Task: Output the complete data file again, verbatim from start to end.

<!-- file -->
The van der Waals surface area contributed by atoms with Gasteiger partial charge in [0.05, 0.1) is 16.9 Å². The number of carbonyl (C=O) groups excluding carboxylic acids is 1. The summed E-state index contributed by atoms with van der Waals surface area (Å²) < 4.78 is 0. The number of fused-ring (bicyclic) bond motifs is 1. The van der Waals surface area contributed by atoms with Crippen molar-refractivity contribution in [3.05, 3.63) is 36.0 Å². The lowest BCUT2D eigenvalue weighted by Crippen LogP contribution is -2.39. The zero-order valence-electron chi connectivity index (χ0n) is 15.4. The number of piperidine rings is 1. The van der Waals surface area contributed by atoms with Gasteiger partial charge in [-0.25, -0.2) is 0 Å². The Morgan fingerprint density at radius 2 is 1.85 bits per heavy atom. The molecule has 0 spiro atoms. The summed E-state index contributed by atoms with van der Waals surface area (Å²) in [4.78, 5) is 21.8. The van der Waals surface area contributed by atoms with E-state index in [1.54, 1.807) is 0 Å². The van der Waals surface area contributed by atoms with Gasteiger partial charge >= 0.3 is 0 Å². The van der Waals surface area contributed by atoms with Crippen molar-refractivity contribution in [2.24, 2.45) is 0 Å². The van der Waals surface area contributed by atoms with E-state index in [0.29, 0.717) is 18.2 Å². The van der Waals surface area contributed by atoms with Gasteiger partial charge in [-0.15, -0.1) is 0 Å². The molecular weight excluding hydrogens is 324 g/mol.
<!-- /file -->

The van der Waals surface area contributed by atoms with Gasteiger partial charge in [0.05, 0.1) is 16.9 Å². The number of carbonyl (C=O) groups excluding carboxylic acids is 1. The summed E-state index contributed by atoms with van der Waals surface area (Å²) < 4.78 is 0. The number of fused-ring (bicyclic) bond motifs is 1. The van der Waals surface area contributed by atoms with Crippen molar-refractivity contribution in [3.05, 3.63) is 36.0 Å². The lowest BCUT2D eigenvalue weighted by Crippen LogP contribution is -2.39. The zero-order valence-electron chi connectivity index (χ0n) is 15.4. The number of piperidine rings is 1. The van der Waals surface area contributed by atoms with Gasteiger partial charge in [-0.25, -0.2) is 0 Å². The Morgan fingerprint density at radius 2 is 1.85 bits per heavy atom. The molecule has 0 spiro atoms. The summed E-state index contributed by atoms with van der Waals surface area (Å²) in [4.78, 5) is 21.8. The van der Waals surface area contributed by atoms with E-state index in [1.54, 1.807) is 0 Å². The van der Waals surface area contributed by atoms with Gasteiger partial charge >= 0.3 is 0 Å². The van der Waals surface area contributed by atoms with Crippen molar-refractivity contribution in [2.24, 2.45) is 0 Å². The van der Waals surface area contributed by atoms with E-state index in [0.29, 0.717) is 18.2 Å². The van der Waals surface area contributed by atoms with Gasteiger partial charge in [-0.15, -0.1) is 0 Å². The molecular weight excluding hydrogens is 324 g/mol.